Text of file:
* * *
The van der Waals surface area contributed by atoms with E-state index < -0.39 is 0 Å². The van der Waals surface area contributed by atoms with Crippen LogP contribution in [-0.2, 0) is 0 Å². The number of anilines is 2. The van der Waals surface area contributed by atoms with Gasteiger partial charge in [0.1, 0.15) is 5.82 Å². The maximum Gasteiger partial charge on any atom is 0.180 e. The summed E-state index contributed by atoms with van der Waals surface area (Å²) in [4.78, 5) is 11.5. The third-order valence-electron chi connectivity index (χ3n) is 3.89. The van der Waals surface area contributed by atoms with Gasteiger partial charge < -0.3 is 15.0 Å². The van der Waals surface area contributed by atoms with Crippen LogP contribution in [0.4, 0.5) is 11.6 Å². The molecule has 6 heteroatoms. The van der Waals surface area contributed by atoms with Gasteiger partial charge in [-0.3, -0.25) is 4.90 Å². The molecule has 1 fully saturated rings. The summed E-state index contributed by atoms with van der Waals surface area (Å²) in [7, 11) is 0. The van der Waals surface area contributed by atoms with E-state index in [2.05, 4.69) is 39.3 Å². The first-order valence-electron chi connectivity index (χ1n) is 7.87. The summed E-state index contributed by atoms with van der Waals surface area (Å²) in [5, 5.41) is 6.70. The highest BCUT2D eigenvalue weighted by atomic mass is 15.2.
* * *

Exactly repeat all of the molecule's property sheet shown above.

The van der Waals surface area contributed by atoms with E-state index < -0.39 is 0 Å². The van der Waals surface area contributed by atoms with Crippen LogP contribution in [-0.2, 0) is 0 Å². The number of anilines is 2. The van der Waals surface area contributed by atoms with Gasteiger partial charge in [0.1, 0.15) is 5.82 Å². The maximum Gasteiger partial charge on any atom is 0.180 e. The summed E-state index contributed by atoms with van der Waals surface area (Å²) in [4.78, 5) is 11.5. The third-order valence-electron chi connectivity index (χ3n) is 3.89. The van der Waals surface area contributed by atoms with Gasteiger partial charge < -0.3 is 15.0 Å². The van der Waals surface area contributed by atoms with Crippen LogP contribution in [0.4, 0.5) is 11.6 Å². The molecule has 6 heteroatoms. The van der Waals surface area contributed by atoms with Gasteiger partial charge in [-0.3, -0.25) is 4.90 Å². The molecule has 1 fully saturated rings. The summed E-state index contributed by atoms with van der Waals surface area (Å²) in [7, 11) is 0. The van der Waals surface area contributed by atoms with E-state index in [2.05, 4.69) is 39.3 Å². The first-order valence-electron chi connectivity index (χ1n) is 7.87. The summed E-state index contributed by atoms with van der Waals surface area (Å²) in [5, 5.41) is 6.70. The highest BCUT2D eigenvalue weighted by atomic mass is 15.2.